- Washington Post -
Since taking office at the height of the financial crisis, President Obama has promised to hold Wall Street accountable for the meltdown. Attorney General Eric H. Holder Jr. reinforced that message in November when he vowed to prosecute Wall Street executives and others responsible for the crisis.
"We will be relentless in our investigation of corporate and financial wrongdoing, and we will not hesitate to bring charges," Holder said as he launched a financial fraud task force.
His Justice Department took steps to fulfill that promise this week when it arrested the former chairman of one of the nation's biggest mortgage firms -- the largest crisis-related criminal case -- and announced that 1,215 people have been charged with mortgage fraud since March 1. But that success masks the government's difficulties in the highest-profile investigations: those of Wall Street banks.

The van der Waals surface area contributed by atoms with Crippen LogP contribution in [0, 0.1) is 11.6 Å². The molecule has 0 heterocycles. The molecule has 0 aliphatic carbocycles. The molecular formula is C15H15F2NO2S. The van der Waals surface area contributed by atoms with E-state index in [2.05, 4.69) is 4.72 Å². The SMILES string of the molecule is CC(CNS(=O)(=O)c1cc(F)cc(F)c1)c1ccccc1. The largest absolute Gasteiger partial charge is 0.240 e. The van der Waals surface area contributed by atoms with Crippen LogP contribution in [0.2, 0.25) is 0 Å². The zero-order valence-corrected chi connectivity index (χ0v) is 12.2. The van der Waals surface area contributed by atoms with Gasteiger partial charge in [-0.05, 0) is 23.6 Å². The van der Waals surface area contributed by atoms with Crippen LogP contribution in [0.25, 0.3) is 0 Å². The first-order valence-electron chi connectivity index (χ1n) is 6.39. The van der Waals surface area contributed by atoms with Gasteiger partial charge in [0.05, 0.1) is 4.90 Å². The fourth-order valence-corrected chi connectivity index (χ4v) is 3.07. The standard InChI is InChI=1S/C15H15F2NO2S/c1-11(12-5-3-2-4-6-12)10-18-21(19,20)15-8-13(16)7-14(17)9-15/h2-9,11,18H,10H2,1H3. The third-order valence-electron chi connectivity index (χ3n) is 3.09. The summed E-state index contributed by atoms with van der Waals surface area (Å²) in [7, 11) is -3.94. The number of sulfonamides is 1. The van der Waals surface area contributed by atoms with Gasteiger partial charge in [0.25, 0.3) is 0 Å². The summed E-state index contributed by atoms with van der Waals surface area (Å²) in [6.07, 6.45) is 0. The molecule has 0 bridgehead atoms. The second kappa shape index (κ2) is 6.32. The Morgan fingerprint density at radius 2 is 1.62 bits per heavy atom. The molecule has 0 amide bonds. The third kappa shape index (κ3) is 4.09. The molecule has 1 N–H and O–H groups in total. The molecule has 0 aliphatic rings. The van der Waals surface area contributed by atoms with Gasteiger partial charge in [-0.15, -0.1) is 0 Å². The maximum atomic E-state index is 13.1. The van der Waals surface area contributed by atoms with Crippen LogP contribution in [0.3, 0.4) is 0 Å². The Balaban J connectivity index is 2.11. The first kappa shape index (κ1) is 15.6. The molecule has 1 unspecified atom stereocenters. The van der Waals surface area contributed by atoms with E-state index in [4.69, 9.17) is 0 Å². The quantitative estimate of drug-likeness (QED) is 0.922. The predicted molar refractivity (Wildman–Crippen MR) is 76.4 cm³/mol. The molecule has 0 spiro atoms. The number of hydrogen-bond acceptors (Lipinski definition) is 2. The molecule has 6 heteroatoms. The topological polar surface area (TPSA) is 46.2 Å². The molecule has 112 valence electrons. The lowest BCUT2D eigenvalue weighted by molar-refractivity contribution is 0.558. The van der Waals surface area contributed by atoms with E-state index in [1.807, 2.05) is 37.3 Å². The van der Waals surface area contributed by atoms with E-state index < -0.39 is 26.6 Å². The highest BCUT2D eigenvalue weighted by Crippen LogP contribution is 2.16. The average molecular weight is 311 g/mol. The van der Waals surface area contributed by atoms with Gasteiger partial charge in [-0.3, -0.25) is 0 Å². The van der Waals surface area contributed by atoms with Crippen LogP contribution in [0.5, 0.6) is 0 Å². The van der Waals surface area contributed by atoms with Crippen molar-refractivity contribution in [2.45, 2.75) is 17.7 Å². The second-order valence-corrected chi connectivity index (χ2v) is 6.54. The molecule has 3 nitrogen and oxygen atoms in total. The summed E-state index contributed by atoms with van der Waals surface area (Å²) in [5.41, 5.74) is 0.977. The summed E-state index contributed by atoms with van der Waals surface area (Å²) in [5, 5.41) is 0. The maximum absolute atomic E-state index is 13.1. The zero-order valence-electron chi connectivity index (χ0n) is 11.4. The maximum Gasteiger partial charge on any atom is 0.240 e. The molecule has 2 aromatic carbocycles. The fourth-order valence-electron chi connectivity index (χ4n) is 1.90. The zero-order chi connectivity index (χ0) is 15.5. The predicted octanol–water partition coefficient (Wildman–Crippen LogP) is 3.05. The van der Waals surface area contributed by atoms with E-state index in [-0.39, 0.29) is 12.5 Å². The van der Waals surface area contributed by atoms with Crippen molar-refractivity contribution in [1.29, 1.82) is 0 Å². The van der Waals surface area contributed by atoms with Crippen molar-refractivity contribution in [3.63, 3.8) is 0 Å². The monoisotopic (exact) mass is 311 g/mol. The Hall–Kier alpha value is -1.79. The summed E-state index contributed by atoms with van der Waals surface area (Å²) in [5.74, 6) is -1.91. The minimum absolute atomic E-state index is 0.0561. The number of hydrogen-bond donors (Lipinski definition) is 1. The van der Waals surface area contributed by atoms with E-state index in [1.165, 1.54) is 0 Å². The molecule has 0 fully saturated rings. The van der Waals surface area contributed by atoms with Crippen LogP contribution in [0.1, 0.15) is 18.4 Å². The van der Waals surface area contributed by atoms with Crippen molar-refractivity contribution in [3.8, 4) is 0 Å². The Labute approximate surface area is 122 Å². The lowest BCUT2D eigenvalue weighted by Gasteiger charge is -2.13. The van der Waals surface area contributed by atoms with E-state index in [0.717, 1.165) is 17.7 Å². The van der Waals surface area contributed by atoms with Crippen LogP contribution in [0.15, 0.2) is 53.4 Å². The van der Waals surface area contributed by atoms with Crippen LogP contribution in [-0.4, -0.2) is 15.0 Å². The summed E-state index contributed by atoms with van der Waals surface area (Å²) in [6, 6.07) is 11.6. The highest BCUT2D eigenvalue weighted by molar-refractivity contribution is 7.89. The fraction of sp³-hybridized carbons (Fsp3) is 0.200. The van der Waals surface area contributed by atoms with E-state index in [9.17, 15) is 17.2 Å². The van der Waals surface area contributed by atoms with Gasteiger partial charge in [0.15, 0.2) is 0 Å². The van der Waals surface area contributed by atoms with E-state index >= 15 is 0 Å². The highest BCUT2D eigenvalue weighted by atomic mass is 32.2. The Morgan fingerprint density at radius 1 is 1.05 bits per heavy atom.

Nearly 1 1/2 years into Obama's tenure, despite several cases against mortgage companies whose lending practices contributed to the crisis, the administration has not brought any charges against the big Wall Street banks that took those loans, converted them into toxic securities and pumped them into the world's financial markets. Law enforcement sources say no such charges are imminent.